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, ,      Congressional Research Service
   Inftfo rming th e lsative debate since 1914


                                                                                           Updated May 14, 2019

United Nations Issues: U.S. Funding of U.N. Peacekeeping

The United States is the single largest financial contributor
to U.N. peacekeeping activities. Congress authorizes and
appropriates U.S. contributions, and it has an ongoing
interest in ensuring such funding is used as efficiently and
effectively as possible. The United States, as a permanent
member of the U.N. Security Council, plays a key role in
establishing, renewing, and funding U.N. peacekeeping
operations. For 2019, the United Nations assessed the
United States share of U.N. peacekeeping operation budgets
at 27.89%; however, since 1994 Congress has capped the
U.S. payment at 25% due to concerns that the current
assessment is too high. For FY2019, total enacted U.S.
funding for U.N. peacekeeping is $1.6 billion.

U.N. Peacekeeping Funding
The United Nations currently operates 14 U.N.
peacekeeping missions worldwide, with about 100,000
military, police, and civilian personnel from more than 120
countries. The Security Council adopts a resolution to
establish each operation and specifies how it will be funded.
In most cases, it authorizes the U.N. General Assembly to
create a separate assessed account for each operation to be
supported by member states contributions.

The General Assembly adopts the scale of assessments for
U.N. member contributions to peacekeeping operations
every three years. The peacekeeping scale is based on a
modification of the regular budget scale, with the five
permanent council members assessed at a higher level than
for the regular budget. For example, the United States is
assessed at 22% of the regular budget; however, its current
peacekeeping assessment is 27.89%. Other top contributors
include China, Japan, and Germany (see Table 1).

Table I. Top Financial Contributors to U.N.
Peacekeeping, 2019, by Assessment Rate
Country             Percent    Country       Percent
I. United States   27.89       6. France     5.61
2. China            15.22      7. Italy      3.31
3. Japan           8.56        8. Russia     3.05
4. Germany          6.09       9. Canada     2.73
5. United Kingdom   5.79       10. S. Korea  2.27
              Rest of Membership, Total: 19.48
Source: U.N. document, A/73/350/Add. l, December 24, 2018.
Note: Italics represent permanent Security Council members.
U.N. members voluntarily provide the military and police
personnel for each U.N. mission. Peacekeepers are paid by
their own governments, which are reimbursed by the United
Nations at a standard rate determined by the Assembly
(about $1,428 per soldier per month).The U.N.
peacekeeping financial year runs from July 1 to June 30; the
Assembly usually adopts resolutions to finance
peacekeeping missions in late June. The total approved
budget for the current peacekeeping year is $7.02 billion.

Operations with the highest annual budgets are UNMISS
(South Sudan), at $1.12 billion; MONUSCO (Democratic
Republic of the Congo), at $1.11 billion; and MINUSMA
(Mali), at $1.07 billion.

U.S. Policy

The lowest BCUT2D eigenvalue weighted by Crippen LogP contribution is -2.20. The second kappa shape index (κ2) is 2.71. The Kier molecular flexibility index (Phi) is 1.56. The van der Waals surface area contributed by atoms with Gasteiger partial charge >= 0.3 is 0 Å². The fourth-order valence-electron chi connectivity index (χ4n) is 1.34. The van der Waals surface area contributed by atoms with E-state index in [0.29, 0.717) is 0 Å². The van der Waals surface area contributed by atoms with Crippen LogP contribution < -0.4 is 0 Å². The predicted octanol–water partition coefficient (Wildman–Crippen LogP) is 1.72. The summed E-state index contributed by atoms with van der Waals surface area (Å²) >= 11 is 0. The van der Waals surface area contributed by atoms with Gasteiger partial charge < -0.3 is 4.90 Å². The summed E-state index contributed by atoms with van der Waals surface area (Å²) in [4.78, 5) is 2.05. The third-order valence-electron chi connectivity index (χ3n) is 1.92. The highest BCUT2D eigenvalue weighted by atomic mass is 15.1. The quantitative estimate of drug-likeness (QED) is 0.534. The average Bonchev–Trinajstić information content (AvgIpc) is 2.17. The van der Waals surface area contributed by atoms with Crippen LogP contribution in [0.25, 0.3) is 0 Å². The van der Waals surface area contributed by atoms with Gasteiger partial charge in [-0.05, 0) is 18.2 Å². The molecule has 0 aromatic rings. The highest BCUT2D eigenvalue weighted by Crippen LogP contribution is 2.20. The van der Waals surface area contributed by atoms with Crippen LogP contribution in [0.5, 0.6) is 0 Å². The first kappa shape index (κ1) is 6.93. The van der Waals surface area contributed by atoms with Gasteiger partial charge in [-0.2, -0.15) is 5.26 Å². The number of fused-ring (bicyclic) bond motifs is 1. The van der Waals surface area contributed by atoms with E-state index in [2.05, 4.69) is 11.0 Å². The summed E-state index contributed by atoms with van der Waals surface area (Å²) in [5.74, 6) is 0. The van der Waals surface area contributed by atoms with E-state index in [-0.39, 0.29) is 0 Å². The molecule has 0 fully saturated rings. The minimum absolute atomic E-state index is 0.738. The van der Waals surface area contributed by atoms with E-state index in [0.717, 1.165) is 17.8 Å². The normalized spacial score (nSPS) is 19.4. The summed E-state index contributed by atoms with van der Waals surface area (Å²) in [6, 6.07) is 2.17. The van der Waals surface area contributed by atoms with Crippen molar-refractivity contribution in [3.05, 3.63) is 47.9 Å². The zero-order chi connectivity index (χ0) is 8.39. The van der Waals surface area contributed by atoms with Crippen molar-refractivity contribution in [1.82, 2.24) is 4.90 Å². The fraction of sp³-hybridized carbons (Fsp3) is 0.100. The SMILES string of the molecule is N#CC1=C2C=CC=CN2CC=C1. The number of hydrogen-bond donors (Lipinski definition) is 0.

Background and Context: The Enacted U.S. Cap
In the early 1990s, the U.S. peacekeeping assessment was
over 30%, which many Members of Congress found too
high. In 1994, Congress set a 25% cap on funding for all
fiscal years after 1995 (P.L. 103-236). Over the years, the
gap between the actual U.S. assessment and the cap has led
to funding shortfalls. The State Department and Congress
have often covered these shortfalls by raising the cap for
limited periods and allowing for the application of U.N.
peacekeeping credits (excess U.N. funds from previous
peacekeeping missions) to fund outstanding U.S. balances.
For several years, these actions allowed the United States to
pay its assessments to U.N. peacekeeping missions in full.
However, since FY2017 Congress has declined to raise the
cap, and in mid-2017, the Trump Administration allowed
for the application of peacekeeping credits up to, but not
beyond, the 25% cap-leading to the accumulation of
additional U.S. arrears.

Key Accounts and Recent Funding Levels
U.S. assessed contributions to U.N. peacekeeping
operations are provided primarily through two accounts
funded in annual State Department-Foreign Operations
(SFOPS) appropriations acts:
* The Contributions for International Peacekeeping
   Activities (CIPA) account, which funds 12 of the 14
   U.N. peacekeeping operations. (CIPA also funds the
   U.N. criminal tribunals and State Department mission
   monitoring and evaluation activities.)

* The Peacekeeping Operations (PKO) account, which
   funds to most non-U.N. peacekeeping and regional
   stability operations, funds assessed contributions to the
   U.N. Support Office in Somalia (UNSOS).

In addition to CIPA and PKO funding, the Contributions to
International Organizations (CIO) account funds two
observer missions, UNTSO (Israel and the Palestinians) and
UNMOGIP (India and Pakistan), which are funded through
U.S. contributions to the regular budget.
For FY2020, the President requested $1.13 billion for U.N.
peacekeeping, a 27% decrease from the enacted FY2019
CIPA level of $1.55 billion (see Table 2). In its request, the
Administration highlighted its commitment to seek
reduced costs by reevaluating mandates, design and
implementation of peacekeeping missions and sharing the
funding burden more fairly with other U.N. members.

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